Cleopatra 2525 is clearly influenced by many stories, including The Matrix and The Terminator. Were these in your mind when you created it?

Tapert: Certainly the metal man [in the pilot] was a bit of that. And The Matrix ... raised the level of action by putting its stars right in the middle of the action. The only other comparable thing was stuff they've done in Hong Kong, but they still double those people. We actually did [a Trinity-type move, running along a wall,] in an episode of Xena, and it was so hard at that time, we said we'd never put our actress in those harnesses again to run on a wall. And when we did Cleopatra, we said, we've got to do that. It really means you've got to build your sets, rather than out of foam, as a solid wall. It gets into all kinds of building and stunting problems.

You're juggling three shows now. How do you do that? Are you worried that the quality will suffer?

Tapert: You keep busy. You deal with it every day by what brush fire needs to be put out the most. I do worry that the quality suffers.

How much longer will Xena be around?

Tapert: Another season. So this season plus one more at least. I haven't thought about what comes next. I want a third hour. [The studio] likes to say, "Wait until Xena's done, and we'll give you that time slot," and I'd like a third. Xena's in its fifth season, and there's an order for a sixth. Why couldn't it go into another year after that? Because I think Lucy and Renee [O'Connor, who plays Gabrielle,] would kill somebody. I think they really enjoy doing it, but that will take them to 134 episodes, and physically, it's hard.

Would you want to do something else with Lucy and Renee?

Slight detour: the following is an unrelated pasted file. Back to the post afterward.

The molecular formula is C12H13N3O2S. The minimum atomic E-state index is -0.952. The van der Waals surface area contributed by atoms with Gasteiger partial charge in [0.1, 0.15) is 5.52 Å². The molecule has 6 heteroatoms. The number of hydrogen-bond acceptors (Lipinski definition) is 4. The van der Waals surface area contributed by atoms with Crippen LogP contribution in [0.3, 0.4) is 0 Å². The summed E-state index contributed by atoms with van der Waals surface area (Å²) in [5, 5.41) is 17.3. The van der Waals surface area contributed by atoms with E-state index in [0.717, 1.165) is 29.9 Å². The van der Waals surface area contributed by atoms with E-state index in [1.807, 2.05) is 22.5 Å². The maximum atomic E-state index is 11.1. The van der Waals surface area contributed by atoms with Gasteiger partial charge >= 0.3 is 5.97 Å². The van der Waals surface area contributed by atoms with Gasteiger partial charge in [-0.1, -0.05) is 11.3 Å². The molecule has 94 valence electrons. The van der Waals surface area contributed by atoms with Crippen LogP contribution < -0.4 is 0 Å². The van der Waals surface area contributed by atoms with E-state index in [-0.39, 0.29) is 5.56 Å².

Tapert: Of course I'd love to do something with any of them. I pitched a show to Renee and Ted [Raimi, who plays Joxer,] about them as a couple. A silly comedy. And they laughed, but that was more of an off-the-cuff thing.

Are you working on any feature film ideas?

Tapert: I don't. I had been so frustrated doing feature films that I just signed off on that. Sam loves it. We did Hard Target with [director] John Woo, and I spent the next year and a half trying to set up a movie with John Woo, and that just kind of burned me out. I don't even want to say what movie it was, but it never got made, and all the good ideas from it got pilfered by the guy who was supposed to star in it.

Do you talk much with Sam these days? Do you talk about his movies?

Tapert: No. We talk about his making wine, and kids and those kinds of things. And he says, "Uh, I'm trying to get [the job directing] Spider-Man, but they're never going to let me do it; they'd have to move this and that." He's just negative on those things, until he's shooting on the set and cashing the check. [But] I think if he was doing Spider-Man, and prepping it right now, it would be the big blockbuster that he should have.

Is he having conversations with the studio?

Tapert: I think yeah. He's had a regular series of meetings, explaining his problems with the script, and the usual director things.

What can you tell us about The Gift, the supernatural movie that Raimi's directing in Georgia?

Tapert: It's a drama. Billy Bob Thornton script, with Cate Blanchett and Keanu Reeves. Somehow Sam signed on to this super-low-budget movie, and suddenly he's got all these giant stars. [Keanu plays] a psycho. Sam signed onto it quite a while ago based on his experience with Billy Bob [during the shooting of A Simple Plan], and now they're shooting it. The Gift is a small movie.